Although no rulemaking or guidelines have been proposed, Hooper predicts the SEC may raise the ownership threshold from $2,000 to $5,000 or $10,000 and raise the amount of time the shareholder has had a stake in the company from a minimum of one year to a minimum of three years to submit a proposal.
“This would allow companies to focus on shareholder proposals submitted by more long-term investors who may have more skin in the game,” Hooper writes.
Doyle also suggests the SEC could implement a “time-out” phase for proposals. If a proposal gets a certain low percentage of support for a certain number of years in a row — he suggests three — then the shareholder wouldn’t be allowed to submit the proposal again until after a certain number of years.
Additionally, Doyle says shareholders should also have to explain how the proposal would increase shareholder value, whom the shareholder is submitting the proposal on behalf of, and how many companies the same proposal has been introduced at and why. He adds that if there is a larger issue the proposal is trying to get at, that should be also disclosed.
Meanwhile, most shareholder groups are largely against any changes in the shareholder proposal process.
“Our experience is that the shareholder proposal process is integral to dynamic corporate governance, not just a question of whether [a proposal] gets majority support, but how [proposals] affect the entire process of engagement between and among shareholders and companies,” says Sanford Lewis, director of the Shareholder Rights Group, an investor association.
Lewis says although the investors who submit proposals are often small holders, they typically call attention to serious risks companies should be paying attention to.
For example, he cites a proposal submitted at agricultural company Monsanto in 2016 and again in 2017 that only reached about 5% support each time. The proposal warned of the financial and operational risks associated with potential health impacts posed by its signature Roundup weedkiller product. The proposal was not eligible for resubmission in 2018.
Monsanto has faced hundreds of lawsuits over these health risks, and last August a California jury awarded $289 million to a man whose cancer was attributed to the weedkiller — just weeks before Monsanto’s acquisition by German pharma giant Bayer was completed.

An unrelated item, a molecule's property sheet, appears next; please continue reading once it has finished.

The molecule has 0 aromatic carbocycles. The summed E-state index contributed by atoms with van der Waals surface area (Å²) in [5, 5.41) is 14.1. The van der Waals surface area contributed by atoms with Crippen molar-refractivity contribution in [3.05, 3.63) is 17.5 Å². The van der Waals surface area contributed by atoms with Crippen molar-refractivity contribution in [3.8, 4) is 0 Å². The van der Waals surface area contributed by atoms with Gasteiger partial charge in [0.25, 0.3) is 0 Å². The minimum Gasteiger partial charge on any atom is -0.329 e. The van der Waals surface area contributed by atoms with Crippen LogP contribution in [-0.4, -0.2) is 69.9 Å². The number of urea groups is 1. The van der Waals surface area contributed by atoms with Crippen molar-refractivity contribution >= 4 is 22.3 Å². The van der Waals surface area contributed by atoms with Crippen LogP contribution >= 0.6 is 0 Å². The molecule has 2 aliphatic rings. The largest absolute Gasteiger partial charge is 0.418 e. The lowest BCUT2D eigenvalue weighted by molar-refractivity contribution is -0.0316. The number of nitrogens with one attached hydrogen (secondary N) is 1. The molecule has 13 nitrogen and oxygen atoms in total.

Fears that more legal costs over Roundup could be coming sliced billions of dollars from Bayer’s market cap — dropping from $99.1 billion in August 2018 to $64.8 billion in November 2018.
“Boards have a fiduciary duty to look at the ecosphere and surrounding risks and opportunities a company faces, and sometimes in the short board meetings a few times a year, they don’t get to all of the issues that are appropriate,” says Mindy Lubber, president and CEO of Ceres, a sustainability nonprofit investor. “If owners of their shares believe a company is not addressing some issue, I hope boards would welcome an opportunity to hear what owners would want to raise with them. This also protects board members from having a narrow view and only information that comes from management.”
One of the more common arguments on the investor side is detailed in a paper by the Council of Institutional Investorsreleased last November: Most proposals that are resubmitted receive either higher support in subsequent votes or are taken on in substance by companies through shareholder engagement. The process has resulted in widespread adoption of governance best practices such as the majority voting standard, the paper argued. Higher resubmission thresholds may have hindered this progress.
Indeed, Lewis says often a proposal will get withdrawn if the company takes action.
A staff legal bulletin issued in 2017 directed boards seeking a no-action letter from the SEC under the economic relevance or ordinary business rules to provide an analysis of why the proposal should be excluded. The SEC further explained what the board analyses should look like last year in a separate bulletin.
Lewis says these analyses, in many cases, have shown how boards “bend over backwards to make it seem like the proposal should be excluded when they have difficulty proving that, and the issue clearly is relevant.”
Ultimately, directors should keep in mind that the SEC may be changing shareholder proposal rules this year, but in the meantime, shareholder engagement is still of utmost importance, sources say.
“I think 2019 is going to be a fairly active period in this space at the SEC, and it will be interesting to see to what extent these rules might be changed,” Doyle says.